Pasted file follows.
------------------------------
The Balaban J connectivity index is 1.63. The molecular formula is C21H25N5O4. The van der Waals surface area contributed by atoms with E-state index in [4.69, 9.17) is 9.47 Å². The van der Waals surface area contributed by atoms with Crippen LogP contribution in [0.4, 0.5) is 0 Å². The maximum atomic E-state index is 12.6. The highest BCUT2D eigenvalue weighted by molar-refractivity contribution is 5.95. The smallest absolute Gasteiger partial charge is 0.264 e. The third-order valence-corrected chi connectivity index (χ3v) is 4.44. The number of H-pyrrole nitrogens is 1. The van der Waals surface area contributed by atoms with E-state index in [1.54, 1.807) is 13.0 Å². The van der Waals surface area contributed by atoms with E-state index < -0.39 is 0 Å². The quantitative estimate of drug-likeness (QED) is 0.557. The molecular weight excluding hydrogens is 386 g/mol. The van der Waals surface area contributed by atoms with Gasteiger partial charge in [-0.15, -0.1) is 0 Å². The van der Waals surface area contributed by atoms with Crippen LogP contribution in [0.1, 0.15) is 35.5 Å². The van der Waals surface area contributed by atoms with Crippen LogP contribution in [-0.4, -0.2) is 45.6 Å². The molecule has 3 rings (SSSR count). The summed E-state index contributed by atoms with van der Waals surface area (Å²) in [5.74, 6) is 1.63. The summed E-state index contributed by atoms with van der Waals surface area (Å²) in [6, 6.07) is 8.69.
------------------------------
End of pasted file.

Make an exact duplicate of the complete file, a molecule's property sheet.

The Balaban J connectivity index is 1.63. The molecular formula is C21H25N5O4. The van der Waals surface area contributed by atoms with E-state index in [4.69, 9.17) is 9.47 Å². The van der Waals surface area contributed by atoms with Crippen LogP contribution in [0.4, 0.5) is 0 Å². The maximum atomic E-state index is 12.6. The highest BCUT2D eigenvalue weighted by molar-refractivity contribution is 5.95. The smallest absolute Gasteiger partial charge is 0.264 e. The third-order valence-corrected chi connectivity index (χ3v) is 4.44. The number of H-pyrrole nitrogens is 1. The van der Waals surface area contributed by atoms with E-state index in [1.54, 1.807) is 13.0 Å². The van der Waals surface area contributed by atoms with E-state index < -0.39 is 0 Å². The quantitative estimate of drug-likeness (QED) is 0.557. The molecular weight excluding hydrogens is 386 g/mol. The van der Waals surface area contributed by atoms with Gasteiger partial charge in [-0.15, -0.1) is 0 Å². The van der Waals surface area contributed by atoms with Crippen LogP contribution in [0.1, 0.15) is 35.5 Å². The van der Waals surface area contributed by atoms with Crippen LogP contribution in [-0.4, -0.2) is 45.6 Å². The molecule has 3 rings (SSSR count). The summed E-state index contributed by atoms with van der Waals surface area (Å²) in [5.74, 6) is 1.63. The summed E-state index contributed by atoms with van der Waals surface area (Å²) in [6, 6.07) is 8.69.